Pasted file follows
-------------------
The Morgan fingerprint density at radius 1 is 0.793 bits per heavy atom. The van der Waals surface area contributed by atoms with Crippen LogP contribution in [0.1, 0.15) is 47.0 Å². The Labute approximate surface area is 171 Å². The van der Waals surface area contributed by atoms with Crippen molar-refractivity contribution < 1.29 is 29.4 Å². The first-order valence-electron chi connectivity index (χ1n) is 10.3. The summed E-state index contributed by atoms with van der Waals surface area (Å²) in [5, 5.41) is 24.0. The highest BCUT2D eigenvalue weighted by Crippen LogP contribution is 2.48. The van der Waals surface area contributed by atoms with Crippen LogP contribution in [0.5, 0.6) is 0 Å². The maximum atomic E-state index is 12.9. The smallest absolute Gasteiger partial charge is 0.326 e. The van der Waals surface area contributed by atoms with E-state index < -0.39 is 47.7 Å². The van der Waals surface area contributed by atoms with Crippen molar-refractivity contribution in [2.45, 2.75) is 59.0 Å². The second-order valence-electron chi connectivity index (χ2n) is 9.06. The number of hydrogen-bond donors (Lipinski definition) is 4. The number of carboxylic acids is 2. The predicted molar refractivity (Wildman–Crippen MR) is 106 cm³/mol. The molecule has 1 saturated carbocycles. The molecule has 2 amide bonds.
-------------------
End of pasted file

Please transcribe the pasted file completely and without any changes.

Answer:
The Morgan fingerprint density at radius 1 is 0.793 bits per heavy atom. The van der Waals surface area contributed by atoms with Crippen LogP contribution in [0.1, 0.15) is 47.0 Å². The Labute approximate surface area is 171 Å². The van der Waals surface area contributed by atoms with Crippen molar-refractivity contribution < 1.29 is 29.4 Å². The first-order valence-electron chi connectivity index (χ1n) is 10.3. The summed E-state index contributed by atoms with van der Waals surface area (Å²) in [5, 5.41) is 24.0. The highest BCUT2D eigenvalue weighted by Crippen LogP contribution is 2.48. The van der Waals surface area contributed by atoms with Crippen LogP contribution in [0.5, 0.6) is 0 Å². The maximum atomic E-state index is 12.9. The smallest absolute Gasteiger partial charge is 0.326 e. The van der Waals surface area contributed by atoms with E-state index < -0.39 is 47.7 Å². The van der Waals surface area contributed by atoms with Crippen molar-refractivity contribution in [2.45, 2.75) is 59.0 Å². The second-order valence-electron chi connectivity index (χ2n) is 9.06. The number of hydrogen-bond donors (Lipinski definition) is 4. The number of carboxylic acids is 2. The predicted molar refractivity (Wildman–Crippen MR) is 106 cm³/mol. The molecule has 1 saturated carbocycles. The molecule has 2 amide bonds.